Case Study

Firstly, to add more complexity to the subject, a case study as a learning method can be confused with a case study as a research method. Secondly, I often see novice instructional designers who entered the field as SMEs writing stories and then christening them "case studies". For example, the novice designer may write a story about a patient who was misdiagnosed in a hospital, what happened as a result and what should have been done instead. This is not a case study in the slightest.

A case study presents the learner with the realistic challenge or question and contains supporting case materials, documents and data to be analysed -  the actual content will depend on the instructional purpose. It can and usually is based on a story, whether real or realistically imagined, but the story is used to provide context and realism for the task. The solutions are sought by learners and later discussed with a mentor or in a group setting. Case studies are best used for challenges that don't have very specific solutions and where analytical thinking, argumentation and evaluation of different perspectives is important. For instance, using a previous example of the patient - a case study would be giving learners the patient's history and then asking them to come up with the diagnosis and justify it with the evidence from the case materials.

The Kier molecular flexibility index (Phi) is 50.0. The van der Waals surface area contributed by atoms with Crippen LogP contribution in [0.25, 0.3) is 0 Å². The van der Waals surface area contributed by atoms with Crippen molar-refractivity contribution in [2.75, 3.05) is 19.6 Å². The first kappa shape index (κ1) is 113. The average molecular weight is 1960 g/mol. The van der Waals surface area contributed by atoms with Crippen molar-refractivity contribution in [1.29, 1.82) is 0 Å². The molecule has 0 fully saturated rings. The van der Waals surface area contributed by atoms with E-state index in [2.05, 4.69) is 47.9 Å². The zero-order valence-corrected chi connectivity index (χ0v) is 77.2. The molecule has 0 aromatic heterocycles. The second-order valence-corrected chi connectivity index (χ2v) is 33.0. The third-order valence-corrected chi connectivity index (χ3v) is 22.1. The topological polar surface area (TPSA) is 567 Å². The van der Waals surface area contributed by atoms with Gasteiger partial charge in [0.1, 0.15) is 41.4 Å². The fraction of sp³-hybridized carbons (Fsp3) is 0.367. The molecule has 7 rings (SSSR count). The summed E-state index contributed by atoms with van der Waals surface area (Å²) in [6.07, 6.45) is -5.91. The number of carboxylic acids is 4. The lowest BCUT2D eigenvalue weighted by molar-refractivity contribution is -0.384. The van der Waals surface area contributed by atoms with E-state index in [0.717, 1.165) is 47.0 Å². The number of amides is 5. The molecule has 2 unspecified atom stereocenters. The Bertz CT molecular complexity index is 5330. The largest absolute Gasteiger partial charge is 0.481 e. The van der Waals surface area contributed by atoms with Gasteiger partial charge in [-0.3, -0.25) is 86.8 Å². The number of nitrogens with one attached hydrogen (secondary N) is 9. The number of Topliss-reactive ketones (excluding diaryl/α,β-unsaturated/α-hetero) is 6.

A scenario is often the most elusive concept to describe (especially since it can be very synonymous with a story), so in this case I will borrow the definition from Ruth C. Clark (2013, p. 5):

"Scenario-based e-learning is a pre-planned inductive learning environment designed to accelerate expertise in which the learner assumes the role of an actor responding to a work-realistic assignment or challenge, which in turn responds to reflect the learner's choices."

As we can see from the definition, what makes scenario different from a case study or a story are these factors:
  • Learner has an active role
  • Learner solves a realistic work challenge
  • The environment responds to the learner's actions